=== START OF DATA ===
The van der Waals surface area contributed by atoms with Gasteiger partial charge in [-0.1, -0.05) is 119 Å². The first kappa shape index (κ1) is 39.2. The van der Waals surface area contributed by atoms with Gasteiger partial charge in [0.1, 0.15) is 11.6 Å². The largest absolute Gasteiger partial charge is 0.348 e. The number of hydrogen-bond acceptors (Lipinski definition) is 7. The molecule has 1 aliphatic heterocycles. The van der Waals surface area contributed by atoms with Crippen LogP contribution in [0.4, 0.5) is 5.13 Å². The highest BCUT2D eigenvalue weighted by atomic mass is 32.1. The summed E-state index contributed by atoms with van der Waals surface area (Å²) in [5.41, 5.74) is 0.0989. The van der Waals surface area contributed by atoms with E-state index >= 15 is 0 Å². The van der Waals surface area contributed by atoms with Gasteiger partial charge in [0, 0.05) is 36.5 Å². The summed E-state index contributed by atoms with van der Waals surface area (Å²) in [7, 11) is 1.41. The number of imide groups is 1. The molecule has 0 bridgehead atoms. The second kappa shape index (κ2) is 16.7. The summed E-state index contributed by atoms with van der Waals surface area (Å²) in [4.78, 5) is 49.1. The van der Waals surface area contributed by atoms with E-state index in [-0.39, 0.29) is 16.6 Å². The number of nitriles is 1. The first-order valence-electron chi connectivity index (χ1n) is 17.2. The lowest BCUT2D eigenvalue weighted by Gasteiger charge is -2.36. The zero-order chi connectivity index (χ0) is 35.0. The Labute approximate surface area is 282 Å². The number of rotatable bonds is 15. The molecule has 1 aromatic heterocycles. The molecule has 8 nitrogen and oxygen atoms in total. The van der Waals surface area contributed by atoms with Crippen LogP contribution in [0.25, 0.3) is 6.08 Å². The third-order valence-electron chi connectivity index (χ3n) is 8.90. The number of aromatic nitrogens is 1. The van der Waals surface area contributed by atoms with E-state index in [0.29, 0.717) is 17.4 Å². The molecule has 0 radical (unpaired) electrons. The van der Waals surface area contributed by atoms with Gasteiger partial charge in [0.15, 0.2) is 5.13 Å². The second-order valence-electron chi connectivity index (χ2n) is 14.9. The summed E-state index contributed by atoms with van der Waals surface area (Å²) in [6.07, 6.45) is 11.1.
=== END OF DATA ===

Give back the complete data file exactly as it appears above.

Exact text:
The van der Waals surface area contributed by atoms with Gasteiger partial charge in [-0.1, -0.05) is 119 Å². The first kappa shape index (κ1) is 39.2. The van der Waals surface area contributed by atoms with Gasteiger partial charge in [0.1, 0.15) is 11.6 Å². The largest absolute Gasteiger partial charge is 0.348 e. The number of hydrogen-bond acceptors (Lipinski definition) is 7. The molecule has 1 aliphatic heterocycles. The van der Waals surface area contributed by atoms with Crippen LogP contribution in [0.4, 0.5) is 5.13 Å². The highest BCUT2D eigenvalue weighted by atomic mass is 32.1. The summed E-state index contributed by atoms with van der Waals surface area (Å²) in [5.41, 5.74) is 0.0989. The van der Waals surface area contributed by atoms with E-state index >= 15 is 0 Å². The van der Waals surface area contributed by atoms with Gasteiger partial charge in [0, 0.05) is 36.5 Å². The summed E-state index contributed by atoms with van der Waals surface area (Å²) in [7, 11) is 1.41. The number of imide groups is 1. The molecule has 0 bridgehead atoms. The second kappa shape index (κ2) is 16.7. The summed E-state index contributed by atoms with van der Waals surface area (Å²) in [4.78, 5) is 49.1. The van der Waals surface area contributed by atoms with E-state index in [-0.39, 0.29) is 16.6 Å². The number of nitriles is 1. The first-order valence-electron chi connectivity index (χ1n) is 17.2. The lowest BCUT2D eigenvalue weighted by Gasteiger charge is -2.36. The zero-order chi connectivity index (χ0) is 35.0. The Labute approximate surface area is 282 Å². The number of rotatable bonds is 15. The molecule has 1 aromatic heterocycles. The molecule has 8 nitrogen and oxygen atoms in total. The van der Waals surface area contributed by atoms with Crippen LogP contribution in [0.25, 0.3) is 6.08 Å². The third-order valence-electron chi connectivity index (χ3n) is 8.90. The number of aromatic nitrogens is 1. The van der Waals surface area contributed by atoms with E-state index in [0.29, 0.717) is 17.4 Å². The molecule has 0 radical (unpaired) electrons. The van der Waals surface area contributed by atoms with Gasteiger partial charge in [0.15, 0.2) is 5.13 Å². The second-order valence-electron chi connectivity index (χ2n) is 14.9. The summed E-state index contributed by atoms with van der Waals surface area (Å²) in [6.07, 6.45) is 11.1.